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Trying to work out whether to use 'is' or 'are' in the following sentences (aware they might differ):

How many grams of flour is/are on the scale?
How many centilitres of cough syrup are/is in the measuring cup?
How many kilograms of fruit are/is on the scale?

'Are' seems most natural to me when speaking, but have read that units of measurement are usually counted as singular amongst the scientific community.

Looking for UK English rules :)

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  • Does this answer your question? Plural/singular verb agreement with units ... ect's answer includes << Units of measure are treated as collective nouns, taking a singular verb. • For each patient, 10 mL of whole blood was collected in a clot tube. [Penn State: Effective ... Oct 10, 2023 at 11:05
  • Technical Writing] >> This extends to the 'how many ...?' questions; if considered clumsy-sounding, rephrase ('How much flour is [there] / What is the weight of the flour on the scale, etc). Think of '*How many miles are it to Jerusalem?' Oct 10, 2023 at 11:05
  • To me, plural sounds more natural following "how many", which is almost always followed by a countable plural noun - but I don't have a citation to back that up. (You could say "How much flour, in grams, is on the scale?" if you preferred.)
    – Stuart F
    Oct 10, 2023 at 11:07
  • @Stuart F *How many miles are it to Jerusalem?' Other quantities are relatively rare after 'how many ...', so sound odd. Oct 10, 2023 at 11:09
  • Granted "How many miles are it" is bad (but "How many miles are there to go?" is better) but I still prefer "How many grams of flour are..." It seems a bit awkward but I can't think of a better way to ask "how many grams" - unless you rephrase like "How many grams of flour do you want?" "How many grams of flour have you put on the scale?"
    – Stuart F
    Oct 10, 2023 at 11:10

1 Answer 1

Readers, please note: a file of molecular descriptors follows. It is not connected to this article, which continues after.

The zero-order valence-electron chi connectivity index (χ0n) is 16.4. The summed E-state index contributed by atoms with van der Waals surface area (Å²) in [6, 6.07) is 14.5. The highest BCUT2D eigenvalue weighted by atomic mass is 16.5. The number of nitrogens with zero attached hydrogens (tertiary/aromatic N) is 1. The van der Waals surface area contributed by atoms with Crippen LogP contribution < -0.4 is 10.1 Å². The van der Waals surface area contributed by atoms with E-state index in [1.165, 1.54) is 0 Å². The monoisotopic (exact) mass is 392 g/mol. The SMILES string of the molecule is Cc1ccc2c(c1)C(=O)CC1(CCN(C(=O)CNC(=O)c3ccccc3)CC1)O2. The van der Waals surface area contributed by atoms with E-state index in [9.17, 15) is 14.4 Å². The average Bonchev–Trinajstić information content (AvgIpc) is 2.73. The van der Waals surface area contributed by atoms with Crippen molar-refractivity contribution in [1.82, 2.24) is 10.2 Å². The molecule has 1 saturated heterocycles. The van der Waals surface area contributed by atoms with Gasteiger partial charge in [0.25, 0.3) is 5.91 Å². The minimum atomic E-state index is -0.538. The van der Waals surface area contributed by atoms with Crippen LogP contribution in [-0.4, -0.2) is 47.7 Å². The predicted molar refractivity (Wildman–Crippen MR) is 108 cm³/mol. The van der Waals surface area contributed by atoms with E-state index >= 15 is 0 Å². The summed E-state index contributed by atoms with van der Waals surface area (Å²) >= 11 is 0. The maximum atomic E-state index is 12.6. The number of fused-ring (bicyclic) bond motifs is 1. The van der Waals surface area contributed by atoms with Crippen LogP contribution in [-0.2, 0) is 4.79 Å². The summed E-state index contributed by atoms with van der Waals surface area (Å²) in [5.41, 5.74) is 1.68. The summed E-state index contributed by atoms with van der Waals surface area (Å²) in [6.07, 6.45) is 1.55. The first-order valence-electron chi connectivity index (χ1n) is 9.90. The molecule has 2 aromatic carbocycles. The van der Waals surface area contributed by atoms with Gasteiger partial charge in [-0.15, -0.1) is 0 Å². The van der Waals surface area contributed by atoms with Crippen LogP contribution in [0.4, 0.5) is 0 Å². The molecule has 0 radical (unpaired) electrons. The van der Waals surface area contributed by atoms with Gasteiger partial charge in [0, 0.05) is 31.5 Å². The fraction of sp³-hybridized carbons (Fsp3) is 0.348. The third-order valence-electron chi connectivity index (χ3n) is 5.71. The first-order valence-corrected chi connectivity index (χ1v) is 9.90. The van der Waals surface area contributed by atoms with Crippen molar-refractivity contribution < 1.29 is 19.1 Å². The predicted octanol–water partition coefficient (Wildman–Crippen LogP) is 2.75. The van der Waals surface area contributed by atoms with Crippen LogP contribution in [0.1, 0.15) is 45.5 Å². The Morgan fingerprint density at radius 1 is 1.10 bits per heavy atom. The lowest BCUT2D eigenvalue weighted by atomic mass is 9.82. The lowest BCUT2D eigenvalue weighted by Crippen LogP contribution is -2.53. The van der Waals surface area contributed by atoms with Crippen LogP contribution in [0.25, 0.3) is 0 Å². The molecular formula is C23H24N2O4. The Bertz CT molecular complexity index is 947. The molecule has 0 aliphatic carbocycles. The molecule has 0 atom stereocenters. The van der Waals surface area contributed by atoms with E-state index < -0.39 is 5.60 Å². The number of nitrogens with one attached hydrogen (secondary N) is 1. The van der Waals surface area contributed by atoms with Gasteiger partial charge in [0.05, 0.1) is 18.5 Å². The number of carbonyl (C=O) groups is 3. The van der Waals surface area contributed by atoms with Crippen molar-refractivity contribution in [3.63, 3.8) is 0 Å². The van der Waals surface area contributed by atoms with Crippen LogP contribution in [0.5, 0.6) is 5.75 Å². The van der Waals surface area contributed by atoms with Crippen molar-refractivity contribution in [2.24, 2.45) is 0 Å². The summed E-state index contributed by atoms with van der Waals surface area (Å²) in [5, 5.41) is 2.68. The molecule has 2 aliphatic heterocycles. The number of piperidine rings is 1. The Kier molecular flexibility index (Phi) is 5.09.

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Summarising discussion:

(1) Plural/singular verb agreement with units: ect's answer at this related question includes

  • Units of measure are treated as collective nouns [in the US usually are], taking a singular verb.

              • For each patient, 10 mL of whole blood was collected in a clot tube.                                                                                    [Penn State: Effective technical Writing]

Here, notional agreement (10 ml being a single quantity / sample) is accepted on both sides of the Atlantic.

  • $10 / £9 seems a reasonable price.
  • 20 meters / 20 metres is too long. I'll use the 5m cable.

(2) This notional agreement extends to the 'how many ...?' questions, though less strictly – doubtless because of the pull of proximity agreement as a singular verb form may sound distinctly jarring. Raw Google results for "How many grams of flour is" outweigh those for "How many grams of flour are" by more than 3 : 1. 'How many grams of flour are 100ml?', with a parallel measure as complement (arguably subject) sounds awful. ('How many grams of flour are equal to / correspond to / are (or is) the same as 100ml?' sound far more natural.) And '*How many miles are it to Jerusalem?' is unacceptable (though 'How many miles are left?' sounds far more natural).

So, there is divided usage, and each case must be considered separately. If considered clumsy-sounding (or of course outlandish), rephrase ('How much flour is [there] / What is the weight of the flour on the scale?', etc).

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